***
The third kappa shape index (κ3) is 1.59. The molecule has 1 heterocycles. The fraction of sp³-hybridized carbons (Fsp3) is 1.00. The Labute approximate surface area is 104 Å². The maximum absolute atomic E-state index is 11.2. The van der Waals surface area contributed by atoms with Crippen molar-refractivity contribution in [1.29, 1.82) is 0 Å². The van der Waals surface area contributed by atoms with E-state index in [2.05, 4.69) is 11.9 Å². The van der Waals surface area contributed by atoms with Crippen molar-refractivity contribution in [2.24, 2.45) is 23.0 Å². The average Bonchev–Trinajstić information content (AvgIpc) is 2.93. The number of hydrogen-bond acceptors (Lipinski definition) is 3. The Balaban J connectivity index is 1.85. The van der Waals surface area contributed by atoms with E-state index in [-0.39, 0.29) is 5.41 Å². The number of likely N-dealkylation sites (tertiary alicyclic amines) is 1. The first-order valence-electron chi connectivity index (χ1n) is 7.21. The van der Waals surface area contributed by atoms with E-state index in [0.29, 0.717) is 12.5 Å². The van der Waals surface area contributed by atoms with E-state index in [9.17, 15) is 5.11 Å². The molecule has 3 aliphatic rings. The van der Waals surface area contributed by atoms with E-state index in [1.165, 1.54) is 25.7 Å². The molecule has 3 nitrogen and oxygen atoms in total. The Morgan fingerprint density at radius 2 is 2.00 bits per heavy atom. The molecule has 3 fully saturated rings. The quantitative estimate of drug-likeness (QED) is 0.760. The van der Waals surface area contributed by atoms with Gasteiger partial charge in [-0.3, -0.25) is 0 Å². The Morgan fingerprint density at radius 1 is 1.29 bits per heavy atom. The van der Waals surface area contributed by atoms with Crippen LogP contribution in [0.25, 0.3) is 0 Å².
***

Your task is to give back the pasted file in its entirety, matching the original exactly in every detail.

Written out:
The third kappa shape index (κ3) is 1.59. The molecule has 1 heterocycles. The fraction of sp³-hybridized carbons (Fsp3) is 1.00. The Labute approximate surface area is 104 Å². The maximum absolute atomic E-state index is 11.2. The van der Waals surface area contributed by atoms with Crippen molar-refractivity contribution in [1.29, 1.82) is 0 Å². The van der Waals surface area contributed by atoms with E-state index in [2.05, 4.69) is 11.9 Å². The van der Waals surface area contributed by atoms with Crippen molar-refractivity contribution in [2.24, 2.45) is 23.0 Å². The average Bonchev–Trinajstić information content (AvgIpc) is 2.93. The number of hydrogen-bond acceptors (Lipinski definition) is 3. The Balaban J connectivity index is 1.85. The van der Waals surface area contributed by atoms with E-state index in [-0.39, 0.29) is 5.41 Å². The number of likely N-dealkylation sites (tertiary alicyclic amines) is 1. The first-order valence-electron chi connectivity index (χ1n) is 7.21. The van der Waals surface area contributed by atoms with E-state index in [0.29, 0.717) is 12.5 Å². The van der Waals surface area contributed by atoms with E-state index in [9.17, 15) is 5.11 Å². The molecule has 3 aliphatic rings. The van der Waals surface area contributed by atoms with E-state index in [1.165, 1.54) is 25.7 Å². The molecule has 3 nitrogen and oxygen atoms in total. The Morgan fingerprint density at radius 2 is 2.00 bits per heavy atom. The molecule has 3 fully saturated rings. The quantitative estimate of drug-likeness (QED) is 0.760. The van der Waals surface area contributed by atoms with Gasteiger partial charge in [-0.3, -0.25) is 0 Å². The Morgan fingerprint density at radius 1 is 1.29 bits per heavy atom. The van der Waals surface area contributed by atoms with Crippen LogP contribution in [0.25, 0.3) is 0 Å².